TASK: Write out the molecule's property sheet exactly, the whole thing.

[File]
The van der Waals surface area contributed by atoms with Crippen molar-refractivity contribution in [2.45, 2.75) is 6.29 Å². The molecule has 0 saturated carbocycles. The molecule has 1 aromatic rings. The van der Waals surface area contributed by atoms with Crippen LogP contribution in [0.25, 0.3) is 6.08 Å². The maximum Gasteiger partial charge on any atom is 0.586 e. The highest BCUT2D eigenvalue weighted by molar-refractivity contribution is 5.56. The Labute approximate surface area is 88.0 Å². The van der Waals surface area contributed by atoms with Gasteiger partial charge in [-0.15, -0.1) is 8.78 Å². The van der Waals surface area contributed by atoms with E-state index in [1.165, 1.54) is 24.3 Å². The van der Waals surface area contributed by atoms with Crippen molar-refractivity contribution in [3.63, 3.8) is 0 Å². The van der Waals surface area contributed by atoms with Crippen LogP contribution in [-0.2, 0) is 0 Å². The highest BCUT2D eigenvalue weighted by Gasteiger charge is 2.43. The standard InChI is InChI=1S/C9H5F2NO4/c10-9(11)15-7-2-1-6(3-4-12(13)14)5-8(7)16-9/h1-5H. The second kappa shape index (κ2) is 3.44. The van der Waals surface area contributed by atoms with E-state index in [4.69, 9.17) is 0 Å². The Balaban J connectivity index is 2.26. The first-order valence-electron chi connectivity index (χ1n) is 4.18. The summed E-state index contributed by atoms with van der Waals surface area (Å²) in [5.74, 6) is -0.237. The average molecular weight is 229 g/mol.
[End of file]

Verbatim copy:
The van der Waals surface area contributed by atoms with Crippen molar-refractivity contribution in [2.45, 2.75) is 6.29 Å². The molecule has 0 saturated carbocycles. The molecule has 1 aromatic rings. The van der Waals surface area contributed by atoms with Crippen LogP contribution in [0.25, 0.3) is 6.08 Å². The maximum Gasteiger partial charge on any atom is 0.586 e. The highest BCUT2D eigenvalue weighted by molar-refractivity contribution is 5.56. The Labute approximate surface area is 88.0 Å². The van der Waals surface area contributed by atoms with Gasteiger partial charge in [-0.15, -0.1) is 8.78 Å². The van der Waals surface area contributed by atoms with E-state index in [1.165, 1.54) is 24.3 Å². The van der Waals surface area contributed by atoms with Crippen molar-refractivity contribution in [3.63, 3.8) is 0 Å². The van der Waals surface area contributed by atoms with Crippen LogP contribution in [-0.2, 0) is 0 Å². The highest BCUT2D eigenvalue weighted by Gasteiger charge is 2.43. The standard InChI is InChI=1S/C9H5F2NO4/c10-9(11)15-7-2-1-6(3-4-12(13)14)5-8(7)16-9/h1-5H. The second kappa shape index (κ2) is 3.44. The van der Waals surface area contributed by atoms with E-state index in [4.69, 9.17) is 0 Å². The Balaban J connectivity index is 2.26. The first-order valence-electron chi connectivity index (χ1n) is 4.18. The summed E-state index contributed by atoms with van der Waals surface area (Å²) in [5.74, 6) is -0.237. The average molecular weight is 229 g/mol.